How To Record Indoor Cycling With Strava

I spent 2 hours on my smart-trainer, climbing Alpe Du Zwift. As much as I like counting Pizza Slices and sweat points, I want to track my progress on Strava.

If it isn’t on Strava, did you even do it, right?

Opened up Strava, only to see that the option isn’t there to record indoor cycling. How come?

That led me to wonder how to record an indoor cycling ride with Strava? 

You too?

Here’s the answer…

How To Record Indoor Cycling With Strava Mobile App

So the first thing to note is that when using the Strava app, either with Apple or Android, you aren’t able to tag a ride as ‘Indoor cycling’.

However, there are ways around this and that’s what I’ll show you here!

Previously on Strava when you recorded an indoor workout, it would still require GPS. This didn’t work brilliantly as you ended up with a giant GPS blot all over your house. They’ve fixed that, thankfully!

As part of the change, you can now pair a Bluetooth Smart heart rate sensor and record this data with your workout. So a big improvement from where it was! I’ll stop with the Strava history lesson and show you how it’s all done…

Open the Strava app up and hit the ‘record’ button. If you’re a regular Strava user, you will be familiar with this page:

Strava Record Indoor Bike Ride

The record button will take you to the GPS tracking page. However, as you’re doing an indoor ride, you need to toggle the sport listing – this can be found here:

Strava Start Indoor Bike Ride

Lots of sports will pop up, simply scroll through the list until you get to the indoor workout options:

Strava Choose Sport

As you can see, there are a few options. In my case, I opted to use ‘workout’ as it seemed to cover most bases. However, if one seems more relevant to what you’ll be doing, go for that!

From this point, you can now connect a heart rate sensor via Bluetooth Smart. 

You don’t have to pair the heart rate sensor up, but if you’ve got it, you might as well. It will give you more accurate data, you can see how hard your heart worked and it’s nice to show everybody you’ve got a nice bit of kit, isn’t it..? Guilty as charged over here!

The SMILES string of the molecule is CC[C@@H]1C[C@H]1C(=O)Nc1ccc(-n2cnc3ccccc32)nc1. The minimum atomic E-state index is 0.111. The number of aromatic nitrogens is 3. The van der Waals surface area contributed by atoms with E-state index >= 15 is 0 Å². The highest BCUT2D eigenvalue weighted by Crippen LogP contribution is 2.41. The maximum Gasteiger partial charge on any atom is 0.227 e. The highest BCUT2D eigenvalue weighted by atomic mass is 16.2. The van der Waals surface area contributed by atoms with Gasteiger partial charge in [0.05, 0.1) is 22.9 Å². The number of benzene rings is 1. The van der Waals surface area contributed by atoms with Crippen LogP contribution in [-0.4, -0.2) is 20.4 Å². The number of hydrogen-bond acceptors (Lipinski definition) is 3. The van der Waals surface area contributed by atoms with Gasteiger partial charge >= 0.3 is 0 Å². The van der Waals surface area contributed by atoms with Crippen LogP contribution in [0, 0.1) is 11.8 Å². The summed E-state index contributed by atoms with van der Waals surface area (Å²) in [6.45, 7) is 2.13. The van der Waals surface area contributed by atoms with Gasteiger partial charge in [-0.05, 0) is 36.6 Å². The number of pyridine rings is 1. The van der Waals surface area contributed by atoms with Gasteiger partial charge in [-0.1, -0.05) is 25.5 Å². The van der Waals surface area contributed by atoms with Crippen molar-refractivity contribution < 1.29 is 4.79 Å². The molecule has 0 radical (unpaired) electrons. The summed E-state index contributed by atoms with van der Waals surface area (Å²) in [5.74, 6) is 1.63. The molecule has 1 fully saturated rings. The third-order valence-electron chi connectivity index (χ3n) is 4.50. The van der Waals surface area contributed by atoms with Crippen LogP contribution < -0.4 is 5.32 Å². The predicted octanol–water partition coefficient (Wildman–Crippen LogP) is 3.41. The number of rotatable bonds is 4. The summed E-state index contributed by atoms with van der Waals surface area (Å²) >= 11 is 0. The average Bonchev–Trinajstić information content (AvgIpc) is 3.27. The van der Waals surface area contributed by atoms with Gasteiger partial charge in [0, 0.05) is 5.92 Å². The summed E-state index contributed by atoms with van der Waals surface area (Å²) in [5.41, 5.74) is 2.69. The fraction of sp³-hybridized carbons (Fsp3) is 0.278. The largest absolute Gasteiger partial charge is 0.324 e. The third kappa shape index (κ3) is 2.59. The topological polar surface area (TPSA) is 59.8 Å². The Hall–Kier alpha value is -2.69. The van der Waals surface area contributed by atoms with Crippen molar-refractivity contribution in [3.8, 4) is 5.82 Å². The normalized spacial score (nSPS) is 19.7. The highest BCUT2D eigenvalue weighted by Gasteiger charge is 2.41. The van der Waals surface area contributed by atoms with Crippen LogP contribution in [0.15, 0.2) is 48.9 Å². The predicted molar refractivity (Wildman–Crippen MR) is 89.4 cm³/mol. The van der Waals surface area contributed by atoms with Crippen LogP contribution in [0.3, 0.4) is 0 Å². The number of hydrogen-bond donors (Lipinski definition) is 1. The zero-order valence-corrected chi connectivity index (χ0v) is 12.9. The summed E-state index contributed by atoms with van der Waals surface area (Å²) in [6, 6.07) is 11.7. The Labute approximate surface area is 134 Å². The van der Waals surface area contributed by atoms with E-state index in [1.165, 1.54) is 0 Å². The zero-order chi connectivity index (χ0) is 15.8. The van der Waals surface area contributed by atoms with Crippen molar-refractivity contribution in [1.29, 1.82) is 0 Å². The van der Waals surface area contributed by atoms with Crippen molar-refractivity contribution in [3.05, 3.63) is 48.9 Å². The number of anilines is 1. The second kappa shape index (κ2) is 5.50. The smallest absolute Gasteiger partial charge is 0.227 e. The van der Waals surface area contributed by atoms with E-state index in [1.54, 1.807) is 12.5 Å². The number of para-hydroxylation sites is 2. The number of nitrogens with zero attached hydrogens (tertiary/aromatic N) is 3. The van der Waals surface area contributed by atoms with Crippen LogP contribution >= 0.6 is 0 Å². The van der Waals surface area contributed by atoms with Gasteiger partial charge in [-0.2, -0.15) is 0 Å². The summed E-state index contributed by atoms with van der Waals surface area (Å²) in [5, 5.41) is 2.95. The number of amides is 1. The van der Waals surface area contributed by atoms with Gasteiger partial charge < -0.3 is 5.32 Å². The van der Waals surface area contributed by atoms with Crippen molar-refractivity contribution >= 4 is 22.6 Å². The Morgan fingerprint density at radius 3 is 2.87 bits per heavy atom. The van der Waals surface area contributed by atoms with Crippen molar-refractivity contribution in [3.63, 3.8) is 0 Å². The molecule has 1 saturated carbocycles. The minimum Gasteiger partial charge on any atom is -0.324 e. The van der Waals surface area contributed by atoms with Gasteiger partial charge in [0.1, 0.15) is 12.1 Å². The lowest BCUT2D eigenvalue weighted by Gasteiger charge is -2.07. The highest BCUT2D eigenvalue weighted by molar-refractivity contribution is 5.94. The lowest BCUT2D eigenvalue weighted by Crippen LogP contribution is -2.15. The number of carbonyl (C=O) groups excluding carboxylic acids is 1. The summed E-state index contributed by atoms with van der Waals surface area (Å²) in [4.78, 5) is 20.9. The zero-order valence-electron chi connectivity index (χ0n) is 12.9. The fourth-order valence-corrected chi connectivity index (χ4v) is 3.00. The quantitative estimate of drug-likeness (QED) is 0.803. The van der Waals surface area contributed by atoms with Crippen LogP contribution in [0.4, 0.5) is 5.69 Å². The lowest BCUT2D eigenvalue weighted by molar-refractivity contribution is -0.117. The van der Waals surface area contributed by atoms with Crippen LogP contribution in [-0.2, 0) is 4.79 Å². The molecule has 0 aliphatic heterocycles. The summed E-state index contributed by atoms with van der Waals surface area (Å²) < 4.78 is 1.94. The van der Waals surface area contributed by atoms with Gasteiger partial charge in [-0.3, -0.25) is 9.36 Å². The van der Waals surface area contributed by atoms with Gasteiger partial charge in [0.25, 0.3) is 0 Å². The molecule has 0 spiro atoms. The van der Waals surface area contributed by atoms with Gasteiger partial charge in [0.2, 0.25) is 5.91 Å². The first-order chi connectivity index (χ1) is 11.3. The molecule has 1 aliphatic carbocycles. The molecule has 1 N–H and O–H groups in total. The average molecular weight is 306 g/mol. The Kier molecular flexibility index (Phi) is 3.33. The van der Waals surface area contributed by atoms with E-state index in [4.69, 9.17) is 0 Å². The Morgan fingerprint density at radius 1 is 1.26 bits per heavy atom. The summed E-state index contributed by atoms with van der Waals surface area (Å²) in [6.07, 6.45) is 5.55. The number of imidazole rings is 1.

When everything is paired, you’re ready to roll…press start!

What you will see is this screen:

Strava Start Ride Menu

This shows you elapsed time and heart rate (if your sensor is connected – mine wasn’t!). You don’t get the option to create laps – there’s no GPS so no way of knowing!

When you’ve completed your workout, save it as you would normally. Add a title to your workout – I know you’ve been thinking about one while you’ve been working out…we all do it, don’t we? Set a photo, change anything else you want to and that’s it. 

When it’s finished how you want it, you should be able to see all the normal things you’d expect, minus a route, elevation, and distance traveled. 

One thing to note is that the next time you come to record something on Strava, it will remember the last setting you used! 

How To Record Indoor Cycling With Strava On A Computer

When it comes to recording your indoor cycling as ‘indoor cycling’ on Strava, then you have to do so through your laptop or PC and enter the ride as a manual workout.

Here’s how you do it!

Step One – Login!

Log-in to Strava as you would normally.

A little heads up, if at the time of signing up, you did so on your phone, then it’s possible that you have signed up using a social media account not your email. If you did, select the correct one in order to sign in – yes I am speaking from experience as someone who forgot this is what they’d done!

Step Two – Add Manual Entry

Now you’re logged in, you can see that there is a plus symbol in a circle (see image below), this can be found at the top.

Strava Web Interface

Hover over that and you will be able to see another menu, giving you extra options.

You need to select the “Add manual entry” on that list. 

Step Three – Edit Manual Entry

You should now have an image similar to that below – got it? Nice!

Strava Web Manual Entry Indoor Cycling

On this screen, you will pop in the activity data. You may have got this from your trainer or an app you have used. 

The reason you have to use the web interface for this, rather than the app is as I mentioned before, the ‘indoor cycling’ tag (highlighted in the image above) is not present on the app so this is the only way to navigate around that. Be sure to click it! 

Optional Step Four – Add Your Bike Details

This step is optional, though it’s one I like to take so I can keep track of how often I’m using which bike. On Strava you have the ability to separate rides based on which bike you completed it on. Even if you use one bike for both indoor and outdoor riding, you can list it separately.

To go about this, you need to add a ‘New Bike’. This can be found where the highlighted box is below:

Strava Web Add Bike Details

When adding a bike to Strava, it will ask you for the bike’s weight. You won’t be able to add a bike without this information so if you’re unsure, give it the best guess you’ve got. 

Side note – have a look here at the Pro’s having a go at guessing the weight of their bikes!

You might be asking, why does Strava need this information?